There is so much horrible abuse of statistics amongst senior police officers. Posts like this should be required reading. I’ve always thought there’s a touch of Heisenberg’s Uncertainty Principle in numerical performance targets – if you try to measure the performance using numbers, the performance will change to meet the numbers required, and the very fact that you’re measuring means that you’ll never really get an accurate measurement.

    • Molloi says:

      Agree entirely but I can’t help worry that there’s no way out of the numbers game. How can people get promoted if they can’t point to some fudged statistic that proves the pointless radical lurch they instigated led to a performance gain?

      I’ve never heard of anyone getting a bump in rank by saying “I joined a good team, I told them to keep it up and sorted their leave requests while protecting them from malicious complaints”.

      Changing things would require Acpo rank officers to have a Damascene conversion “my whole career is founded on bullshit it’s time to change course on the oil tanker”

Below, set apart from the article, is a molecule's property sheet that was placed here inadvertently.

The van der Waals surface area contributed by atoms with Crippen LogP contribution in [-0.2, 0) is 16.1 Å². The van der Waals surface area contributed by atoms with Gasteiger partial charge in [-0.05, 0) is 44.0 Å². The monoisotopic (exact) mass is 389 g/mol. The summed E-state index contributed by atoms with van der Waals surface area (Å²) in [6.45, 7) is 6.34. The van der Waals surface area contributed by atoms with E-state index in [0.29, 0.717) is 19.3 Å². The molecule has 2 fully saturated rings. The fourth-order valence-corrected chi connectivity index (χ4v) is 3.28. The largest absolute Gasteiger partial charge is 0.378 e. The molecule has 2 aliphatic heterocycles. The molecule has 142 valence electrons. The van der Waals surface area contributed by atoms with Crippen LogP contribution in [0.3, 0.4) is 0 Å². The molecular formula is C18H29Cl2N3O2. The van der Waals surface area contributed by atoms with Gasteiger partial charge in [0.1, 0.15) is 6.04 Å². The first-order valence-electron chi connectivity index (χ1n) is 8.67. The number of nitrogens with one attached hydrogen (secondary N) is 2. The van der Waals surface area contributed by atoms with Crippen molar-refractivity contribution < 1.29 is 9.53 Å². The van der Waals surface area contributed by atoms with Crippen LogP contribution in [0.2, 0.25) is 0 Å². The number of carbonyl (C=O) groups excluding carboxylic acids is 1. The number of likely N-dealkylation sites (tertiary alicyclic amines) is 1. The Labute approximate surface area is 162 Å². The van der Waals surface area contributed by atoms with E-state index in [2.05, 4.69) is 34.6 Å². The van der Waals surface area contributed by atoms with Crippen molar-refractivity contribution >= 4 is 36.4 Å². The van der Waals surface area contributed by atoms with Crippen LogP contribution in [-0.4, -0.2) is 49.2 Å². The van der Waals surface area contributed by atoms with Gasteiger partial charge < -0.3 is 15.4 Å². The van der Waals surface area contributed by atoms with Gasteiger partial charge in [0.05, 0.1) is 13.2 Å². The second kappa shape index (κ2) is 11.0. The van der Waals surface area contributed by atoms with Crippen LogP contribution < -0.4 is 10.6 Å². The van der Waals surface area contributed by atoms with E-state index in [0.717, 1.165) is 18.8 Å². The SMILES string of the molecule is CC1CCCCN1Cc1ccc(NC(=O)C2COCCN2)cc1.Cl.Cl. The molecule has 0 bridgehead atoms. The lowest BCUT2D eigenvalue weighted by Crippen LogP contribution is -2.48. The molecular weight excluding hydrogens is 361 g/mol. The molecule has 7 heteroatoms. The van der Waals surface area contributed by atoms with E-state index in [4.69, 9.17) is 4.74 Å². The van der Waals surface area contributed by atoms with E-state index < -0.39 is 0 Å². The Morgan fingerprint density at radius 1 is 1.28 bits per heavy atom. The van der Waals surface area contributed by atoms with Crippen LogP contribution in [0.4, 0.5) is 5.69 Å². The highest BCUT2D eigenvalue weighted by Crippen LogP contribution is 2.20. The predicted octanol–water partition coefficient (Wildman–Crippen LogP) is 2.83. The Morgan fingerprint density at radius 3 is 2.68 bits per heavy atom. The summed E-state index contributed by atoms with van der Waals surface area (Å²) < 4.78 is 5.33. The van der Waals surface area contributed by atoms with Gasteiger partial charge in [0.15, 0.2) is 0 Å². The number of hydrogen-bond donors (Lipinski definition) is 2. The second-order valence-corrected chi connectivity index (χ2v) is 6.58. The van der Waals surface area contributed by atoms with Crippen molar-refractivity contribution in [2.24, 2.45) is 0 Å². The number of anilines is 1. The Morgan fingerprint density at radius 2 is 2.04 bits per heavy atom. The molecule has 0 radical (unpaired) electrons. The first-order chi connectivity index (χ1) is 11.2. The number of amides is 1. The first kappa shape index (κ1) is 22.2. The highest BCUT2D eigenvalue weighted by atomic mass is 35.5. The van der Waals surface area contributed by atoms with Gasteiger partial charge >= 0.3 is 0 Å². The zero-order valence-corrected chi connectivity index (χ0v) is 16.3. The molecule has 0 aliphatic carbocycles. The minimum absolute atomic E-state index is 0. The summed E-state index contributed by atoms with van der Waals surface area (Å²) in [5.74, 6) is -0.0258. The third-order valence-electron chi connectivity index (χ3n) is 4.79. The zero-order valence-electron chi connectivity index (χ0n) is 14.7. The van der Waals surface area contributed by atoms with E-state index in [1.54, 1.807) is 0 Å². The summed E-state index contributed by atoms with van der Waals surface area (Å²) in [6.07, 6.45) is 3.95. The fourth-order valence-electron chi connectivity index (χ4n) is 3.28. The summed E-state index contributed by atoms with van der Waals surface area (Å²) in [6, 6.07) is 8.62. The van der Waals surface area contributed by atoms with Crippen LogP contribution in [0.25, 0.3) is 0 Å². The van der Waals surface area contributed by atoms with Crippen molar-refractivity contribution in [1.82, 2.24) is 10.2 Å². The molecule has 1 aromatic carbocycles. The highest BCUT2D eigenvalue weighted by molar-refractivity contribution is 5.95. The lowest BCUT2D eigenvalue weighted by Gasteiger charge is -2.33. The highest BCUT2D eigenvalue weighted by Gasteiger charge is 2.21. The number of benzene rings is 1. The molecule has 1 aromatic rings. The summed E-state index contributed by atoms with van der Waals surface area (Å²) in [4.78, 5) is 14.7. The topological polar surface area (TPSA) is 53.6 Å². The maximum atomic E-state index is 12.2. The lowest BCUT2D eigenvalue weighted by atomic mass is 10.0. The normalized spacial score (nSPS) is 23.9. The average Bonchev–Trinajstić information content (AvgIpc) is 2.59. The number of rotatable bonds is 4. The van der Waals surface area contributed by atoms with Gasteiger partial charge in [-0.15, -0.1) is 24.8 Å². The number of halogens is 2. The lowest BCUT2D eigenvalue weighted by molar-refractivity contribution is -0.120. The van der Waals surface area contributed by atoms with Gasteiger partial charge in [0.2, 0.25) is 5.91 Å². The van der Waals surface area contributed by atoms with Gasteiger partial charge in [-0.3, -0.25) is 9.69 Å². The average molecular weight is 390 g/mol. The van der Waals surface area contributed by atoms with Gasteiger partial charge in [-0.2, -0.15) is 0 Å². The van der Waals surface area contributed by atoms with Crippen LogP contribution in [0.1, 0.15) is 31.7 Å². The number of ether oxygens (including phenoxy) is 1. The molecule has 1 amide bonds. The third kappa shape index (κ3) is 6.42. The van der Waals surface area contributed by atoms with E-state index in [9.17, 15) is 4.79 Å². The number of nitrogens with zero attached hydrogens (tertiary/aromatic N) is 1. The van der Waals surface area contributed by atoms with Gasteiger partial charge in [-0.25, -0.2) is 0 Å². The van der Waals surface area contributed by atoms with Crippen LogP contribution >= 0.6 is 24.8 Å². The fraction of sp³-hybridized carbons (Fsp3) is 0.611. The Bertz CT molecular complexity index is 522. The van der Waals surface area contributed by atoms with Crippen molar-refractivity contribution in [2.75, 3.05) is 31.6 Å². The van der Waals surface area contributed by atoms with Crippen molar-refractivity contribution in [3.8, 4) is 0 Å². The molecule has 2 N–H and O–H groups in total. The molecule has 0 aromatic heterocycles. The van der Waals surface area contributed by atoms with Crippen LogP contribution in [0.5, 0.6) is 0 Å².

3. Outstanding lesson. One that should be noted by those with the responsibility of leading our service. Stop burying your heads in the sand, there is another way! Transform the service and change the culture. Systems thinking is the answer.

  4. Reblogged this on Principled Detective and commented:
    Outstanding lesson for all the performance junkies out there!

  5. macjarvis says:

    Nice one Simon but don’t you feel a bit like the prophet wandering unheard in the desert? Police Service Bean Counters and Political Masters are so addicted to churning their own garbage they’ve forgotten the quality/human issues associated with policing. Mac J

  6. Mildly Rational Andrew says:

    Most of the comments so far seem to suggest that the premise of this entry is that statistics are bad and cannot be trusted under any circumstances, but such comments seem disingenuous

    The main point of the entry seems to me to highlight how dangerous it is to reduce the assessment of the performance of a system to a binary comparison – such comparisons encourage the selective use of statistics to demonstrate support for whatever issue is at hand.
    However, the solution to the problem of misuse of statistics isn’t to dismiss all measurements as useless – such an approach would mean the abandonment of objective analysis. The solution is to ensure that analysis is supported by an understanding of the mechanisms and context of a system and that the complexity of a system is reflected in the measures used to monitor its success.

  7. Pingback: This Time Last Year | Policing news | Scoop.it

  8. Sean Flanagan says:

    Lies, damn lies and government statistics.